Is the Minister happy in terms of Brexit and his Department?
I confirm I am not happy about Brexit so that is on the record. I take Deputy Costello's point and we will have a small piece in the Brexit omnibus Bill about the national childcare scheme and its application for British citizens living here post Brexit. The Deputy raised this point with me previously and I will come back to him about it if that is okay.
At our last meeting, the Deputy raised the point about the indicators. It is a fair point. Obviously, it is not something we can change. These are the figures and metrics that were used for 2019 and 2020. Going forward, however, I am definitely open to looking at a wider set. Much of that material is there. I recently received from Tusla its annual review of the adequacy of childcare and family support services for 2019. This is an overall statistical and progress-based analysis Tusla must provide to the Minister each year. It has a nice little infographic setting out various metrics, including one the Deputy noted, which says 75% of 18- to 20-year-olds in receipt of aftercare services were in education or accredited training. It breaks it down in those steps. The Deputy is correct and that information is there. Perhaps, part of what we need to do when we present these figures is to show the wider range of information on progress that has been made.
Another detail is that the number of cases requiring social workers, which this committee will have looked at closely in the last Oireachtas, is down significantly. Some of this might concern the presentation of information but I take the Deputy's point on making sure the outcomes we look at are based on individual impacts and benefits for children and young people. He is right and we are happy to engage further on what we measure and how we present that material.
I agree with the Deputy on the NCCIS. It is a beneficial system and one we should use to its full potential. It is still being developed and is substantially complete. There is, however, still work to be done and some of the significant additional allocation to Tusla this year will go to continuing work on the development of the NCCIS.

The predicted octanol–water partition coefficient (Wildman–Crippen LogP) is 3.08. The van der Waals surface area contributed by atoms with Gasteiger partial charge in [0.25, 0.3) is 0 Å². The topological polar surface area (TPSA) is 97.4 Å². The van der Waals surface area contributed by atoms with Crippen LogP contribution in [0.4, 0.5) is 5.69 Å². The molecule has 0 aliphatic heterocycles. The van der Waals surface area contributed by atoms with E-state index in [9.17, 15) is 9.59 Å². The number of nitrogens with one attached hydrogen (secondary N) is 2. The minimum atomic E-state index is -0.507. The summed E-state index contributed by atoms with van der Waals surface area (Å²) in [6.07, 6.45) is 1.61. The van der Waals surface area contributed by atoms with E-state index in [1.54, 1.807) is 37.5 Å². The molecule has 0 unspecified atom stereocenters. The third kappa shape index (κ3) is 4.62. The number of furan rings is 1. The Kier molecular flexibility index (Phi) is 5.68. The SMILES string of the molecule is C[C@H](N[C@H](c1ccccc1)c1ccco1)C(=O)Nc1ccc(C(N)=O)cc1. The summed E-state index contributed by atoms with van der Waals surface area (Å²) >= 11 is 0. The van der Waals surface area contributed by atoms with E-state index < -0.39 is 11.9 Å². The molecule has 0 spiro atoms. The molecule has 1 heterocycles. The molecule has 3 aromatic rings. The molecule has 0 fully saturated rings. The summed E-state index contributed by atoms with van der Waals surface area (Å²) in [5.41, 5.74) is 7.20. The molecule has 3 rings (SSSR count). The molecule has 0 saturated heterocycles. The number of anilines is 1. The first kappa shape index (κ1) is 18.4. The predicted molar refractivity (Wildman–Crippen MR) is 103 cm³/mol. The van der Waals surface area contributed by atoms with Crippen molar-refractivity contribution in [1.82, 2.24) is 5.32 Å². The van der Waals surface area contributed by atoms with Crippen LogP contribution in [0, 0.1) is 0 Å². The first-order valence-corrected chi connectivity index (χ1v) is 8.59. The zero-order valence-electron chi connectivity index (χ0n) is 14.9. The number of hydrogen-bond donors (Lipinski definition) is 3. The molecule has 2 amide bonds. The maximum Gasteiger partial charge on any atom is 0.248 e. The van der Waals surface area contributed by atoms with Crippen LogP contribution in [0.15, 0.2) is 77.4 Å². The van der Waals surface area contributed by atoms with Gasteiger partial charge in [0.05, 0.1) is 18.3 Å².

I do not have a direct timeframe on when the successor strategy to BOBF will be ready but my Department is already beginning the process of work of replacing it. As I said previously, we will look at it in the context of the issue of child poverty and setting ambitious figures on the reduction of child poverty. We wanted to wait until the new equality section of the Department joined us and look at it in that context because there are synergies, particularly in areas such as direct provision and looking at some of the groups we address like LGBTI+ and the Traveller and Roma communities. Having the equality section in my Department will bring about real synergies as regards how we tackle children and young people with particular vulnerabilities in the context of the successor strategy.
I have a couple of comments and, perhaps, a couple of questions as I go along. I am from Clondalkin which, as the Minister will be aware, has a big direct provision centre. While we have advocated and pushed for years to move away from people not having their own door in the area, this still brings up fears within the community in the direct provision centre that because of this policy, they may be moved outside an area into which they have assimilated well. They are involved in the local schools. Some of the residents work and are involved in local clubs, including my own local club in Clondalkin.
Is there any policy in this regard? Is there anything to relieve those fears that if they move to an own-door direct provision centre, all efforts will be made to ensure they are kept within the area in which they are comfortable? They have made a home for themselves and have assimilated well within the community in Clondalkin.
I wish to bring up another issue. I am not sure if it falls into the Minister's remit but it crosses between justice, education and integration. As the Minister mentioned, one of the biggest aids for people to assimilate and integrate when they first come into the country is to get young people into school as soon as possible. We are coming up with a blockage. I only became aware of this yesterday and sent off a couple of parliamentary questions regarding personal public service numbers, PPSN, for new people coming into the country. There seems to be a delay in the Department giving out PPSNs. Some of the schools say they are a mandatory requirement for them to process the school application. It is a blockage. Will the Minister bring that issue up with the relevant Minister or does he have an answer? Is there any way we can make this process a little bit easier for people who are coming into the country?